Parliament's budgetary scrutiny rights were also substantially extended through a reform of the EU financial regulation and a political agreement with Ms. Ashton. EEAS headquarters and the EU embassies throughout the world will have to account to Parliament in detail for the use of taxpayers' money.

In addition, the Union's major civilian operations abroad (such as EULEX Kosovo and EUPOL Afghanistan) will, for the first time, have their own budget lines, which will make for greater transparency and give MEPs a full say in where to set foreign policy priorities and how to spend taxpayers' money.

Given the sheer scale of her tasks, it will be impossible for the EU foreign minister to fulfil all her responsibilities herself. The Greens, with other political groups, therefore promoted the creation of political deputies for Ms. Ashton, on the model of state secretaries or junior ministers.

However, the Council resisted this idea, preferring to leave the question as open as possible and seeing it as a potential new field of activity for national foreign ministers. Even so, Parliament did manage to secure politically-binding clarification of the issue and an important role for the Commission in that respect.

It has now been established, in a formal declaration by Ms. Ashton, that the EU foreign minister will be represented by an EU commissioner for predominantly supranational matters under Community competence. On issues that predominantly fall within the scope of the intergovernmental common foreign and security policy, the EU's chief diplomat will generally be represented by the foreign minister of the member state holding the rotating EU Council presidency.

Connected to the question of political deputies is another important achievement by Parliament and the Greens: contrary to Ms. Ashton's original proposals and French wishes, the service will not be headed by an all-powerful secretary-general.

This top official, with no direct democratic accountability to any parliament, cannot now represent the EU foreign minister on political matters. Instead, Parliament has confined his leadership role to mainly administrative aspects; furthermore, the secretary-general will be part of a wider management team, as a safeguard against an excessive concentration of power.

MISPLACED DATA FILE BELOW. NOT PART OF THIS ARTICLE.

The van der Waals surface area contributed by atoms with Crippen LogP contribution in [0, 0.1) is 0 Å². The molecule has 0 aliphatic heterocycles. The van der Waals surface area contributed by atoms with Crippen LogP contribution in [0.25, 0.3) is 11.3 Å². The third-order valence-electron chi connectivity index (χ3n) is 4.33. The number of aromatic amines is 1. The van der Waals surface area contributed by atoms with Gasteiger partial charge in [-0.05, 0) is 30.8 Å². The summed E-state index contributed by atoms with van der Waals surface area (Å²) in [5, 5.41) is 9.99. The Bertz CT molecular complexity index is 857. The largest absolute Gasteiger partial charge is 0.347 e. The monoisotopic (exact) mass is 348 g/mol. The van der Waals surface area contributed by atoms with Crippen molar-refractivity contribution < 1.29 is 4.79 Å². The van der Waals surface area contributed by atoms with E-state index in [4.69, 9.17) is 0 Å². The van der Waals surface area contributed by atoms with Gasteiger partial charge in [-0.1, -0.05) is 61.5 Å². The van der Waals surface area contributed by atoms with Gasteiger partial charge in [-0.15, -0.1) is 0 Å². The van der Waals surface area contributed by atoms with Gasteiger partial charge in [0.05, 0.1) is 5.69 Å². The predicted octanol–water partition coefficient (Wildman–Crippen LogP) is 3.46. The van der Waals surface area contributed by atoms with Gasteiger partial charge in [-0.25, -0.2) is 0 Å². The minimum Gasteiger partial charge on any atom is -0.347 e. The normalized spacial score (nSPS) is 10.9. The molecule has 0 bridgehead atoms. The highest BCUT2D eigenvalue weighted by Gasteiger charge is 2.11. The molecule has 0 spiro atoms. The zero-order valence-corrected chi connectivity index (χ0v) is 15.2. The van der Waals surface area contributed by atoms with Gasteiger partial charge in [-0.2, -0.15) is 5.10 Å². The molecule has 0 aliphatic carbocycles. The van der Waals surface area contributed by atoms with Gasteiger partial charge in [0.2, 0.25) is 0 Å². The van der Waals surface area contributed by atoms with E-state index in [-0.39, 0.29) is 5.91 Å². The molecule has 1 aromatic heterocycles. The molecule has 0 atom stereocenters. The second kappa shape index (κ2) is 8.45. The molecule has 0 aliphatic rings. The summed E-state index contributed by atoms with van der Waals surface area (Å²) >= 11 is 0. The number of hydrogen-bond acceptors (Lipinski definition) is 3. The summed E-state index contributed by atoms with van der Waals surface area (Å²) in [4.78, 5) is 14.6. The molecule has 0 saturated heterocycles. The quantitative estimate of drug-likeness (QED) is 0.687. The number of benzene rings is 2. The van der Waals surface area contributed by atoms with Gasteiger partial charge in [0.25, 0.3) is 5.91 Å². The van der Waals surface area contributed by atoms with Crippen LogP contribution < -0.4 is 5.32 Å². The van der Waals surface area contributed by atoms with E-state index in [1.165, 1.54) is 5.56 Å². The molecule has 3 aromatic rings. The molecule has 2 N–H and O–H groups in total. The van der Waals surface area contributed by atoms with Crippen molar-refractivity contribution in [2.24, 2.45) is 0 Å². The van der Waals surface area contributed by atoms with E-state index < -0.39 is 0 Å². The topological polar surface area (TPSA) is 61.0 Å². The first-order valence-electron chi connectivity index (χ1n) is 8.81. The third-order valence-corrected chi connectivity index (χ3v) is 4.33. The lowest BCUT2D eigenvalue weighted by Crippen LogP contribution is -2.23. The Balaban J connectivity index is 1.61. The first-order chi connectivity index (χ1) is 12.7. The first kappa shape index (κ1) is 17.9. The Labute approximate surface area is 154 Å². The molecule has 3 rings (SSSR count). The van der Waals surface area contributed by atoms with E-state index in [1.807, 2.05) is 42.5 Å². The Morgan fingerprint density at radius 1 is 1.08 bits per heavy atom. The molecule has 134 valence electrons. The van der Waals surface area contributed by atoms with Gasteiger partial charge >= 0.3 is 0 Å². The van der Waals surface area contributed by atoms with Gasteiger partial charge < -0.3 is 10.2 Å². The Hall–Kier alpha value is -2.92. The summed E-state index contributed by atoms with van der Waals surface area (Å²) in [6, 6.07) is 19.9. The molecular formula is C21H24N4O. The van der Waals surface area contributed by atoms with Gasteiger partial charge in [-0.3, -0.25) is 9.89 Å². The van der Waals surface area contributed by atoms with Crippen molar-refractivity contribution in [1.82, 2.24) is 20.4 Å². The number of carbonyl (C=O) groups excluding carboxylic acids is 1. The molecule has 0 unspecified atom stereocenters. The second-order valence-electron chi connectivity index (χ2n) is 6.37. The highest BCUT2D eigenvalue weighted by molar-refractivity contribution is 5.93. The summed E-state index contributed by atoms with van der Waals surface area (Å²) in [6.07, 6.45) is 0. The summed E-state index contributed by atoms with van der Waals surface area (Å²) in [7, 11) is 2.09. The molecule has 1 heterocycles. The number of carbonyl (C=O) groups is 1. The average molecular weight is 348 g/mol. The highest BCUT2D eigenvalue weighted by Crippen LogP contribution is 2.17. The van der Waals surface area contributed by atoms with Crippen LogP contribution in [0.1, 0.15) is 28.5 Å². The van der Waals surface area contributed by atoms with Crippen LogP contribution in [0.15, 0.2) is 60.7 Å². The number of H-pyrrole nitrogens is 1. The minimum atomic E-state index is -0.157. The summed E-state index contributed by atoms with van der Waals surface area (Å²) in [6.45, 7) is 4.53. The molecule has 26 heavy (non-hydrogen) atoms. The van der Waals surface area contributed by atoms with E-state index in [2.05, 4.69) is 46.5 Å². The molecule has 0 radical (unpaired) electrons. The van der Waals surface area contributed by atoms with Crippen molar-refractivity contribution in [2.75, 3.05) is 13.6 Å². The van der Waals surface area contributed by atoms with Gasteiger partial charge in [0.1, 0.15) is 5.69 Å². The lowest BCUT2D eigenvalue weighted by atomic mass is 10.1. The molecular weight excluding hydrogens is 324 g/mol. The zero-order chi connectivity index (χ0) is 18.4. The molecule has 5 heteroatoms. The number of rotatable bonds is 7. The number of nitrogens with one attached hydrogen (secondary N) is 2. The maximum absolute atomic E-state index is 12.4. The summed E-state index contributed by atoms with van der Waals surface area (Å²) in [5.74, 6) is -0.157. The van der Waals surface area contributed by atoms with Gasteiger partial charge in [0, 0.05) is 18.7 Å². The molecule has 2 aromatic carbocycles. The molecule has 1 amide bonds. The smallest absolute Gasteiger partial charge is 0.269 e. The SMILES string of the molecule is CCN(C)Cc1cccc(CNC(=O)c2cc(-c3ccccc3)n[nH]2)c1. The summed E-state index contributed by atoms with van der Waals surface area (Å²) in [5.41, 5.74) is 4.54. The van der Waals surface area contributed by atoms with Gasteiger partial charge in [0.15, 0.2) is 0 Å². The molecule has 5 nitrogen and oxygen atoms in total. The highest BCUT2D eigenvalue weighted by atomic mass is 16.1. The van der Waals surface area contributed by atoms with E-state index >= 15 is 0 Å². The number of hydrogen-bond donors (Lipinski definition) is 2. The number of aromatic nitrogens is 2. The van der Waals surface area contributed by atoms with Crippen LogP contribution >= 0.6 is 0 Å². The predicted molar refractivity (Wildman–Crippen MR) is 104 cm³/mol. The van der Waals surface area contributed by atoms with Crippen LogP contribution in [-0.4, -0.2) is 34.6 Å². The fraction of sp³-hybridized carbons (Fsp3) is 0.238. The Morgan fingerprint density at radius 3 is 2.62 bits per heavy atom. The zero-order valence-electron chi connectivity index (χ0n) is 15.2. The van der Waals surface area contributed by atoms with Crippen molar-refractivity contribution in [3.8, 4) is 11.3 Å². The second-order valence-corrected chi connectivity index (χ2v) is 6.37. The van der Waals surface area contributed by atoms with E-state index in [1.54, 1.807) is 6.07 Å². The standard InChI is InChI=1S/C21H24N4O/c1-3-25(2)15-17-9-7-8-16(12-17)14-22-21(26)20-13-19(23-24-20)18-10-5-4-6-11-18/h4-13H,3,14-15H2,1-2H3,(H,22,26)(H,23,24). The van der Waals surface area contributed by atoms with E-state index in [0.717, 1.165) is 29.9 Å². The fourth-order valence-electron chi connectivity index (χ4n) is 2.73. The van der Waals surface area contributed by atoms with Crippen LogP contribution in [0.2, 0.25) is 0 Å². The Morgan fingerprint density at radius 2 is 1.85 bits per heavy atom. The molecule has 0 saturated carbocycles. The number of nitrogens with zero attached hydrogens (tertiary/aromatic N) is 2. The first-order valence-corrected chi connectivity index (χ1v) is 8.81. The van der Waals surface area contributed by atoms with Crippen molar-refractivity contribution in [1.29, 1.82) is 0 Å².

A good compromise between all parties involved was found as regards the staff of the European External Action Service. At least 60% of the EEAS staff will be European Union officials, while at least a third will be coming from the national foreign ministries, seconded for four to ten years.

This solution preserves the European character of the new service while also tying it closely to national foreign policies, with the latter encouraging coordination between Brussels and the national capitals and building confidence in member states.

However, to ensure that national diplomats in the EEAS are loyal to Europe as a whole rather than 'their' national government, we successfully insisted on two important safeguards.

Firstly, only the EEAS and the staff member concerned will decide whether his or her contract is to be extended after four years; the national government has no right of veto in that respect. Secondly, national diplomats have the right to continued employment in their national ministry after returning from the EEAS.

Unfortunately, we Greens did not manage to have it explicitly established that member states may also send staff who are not from their 'diplomatic service' (as the EU staff regulations now require).

For instance, there is a clear need for the EEAS to draw on experts from development or home affairs ministries. It will now be solely up to national governments whether they are inventive and choose to provide the EEAS nonetheless with such experts by channelling them through their 'diplomatic services'.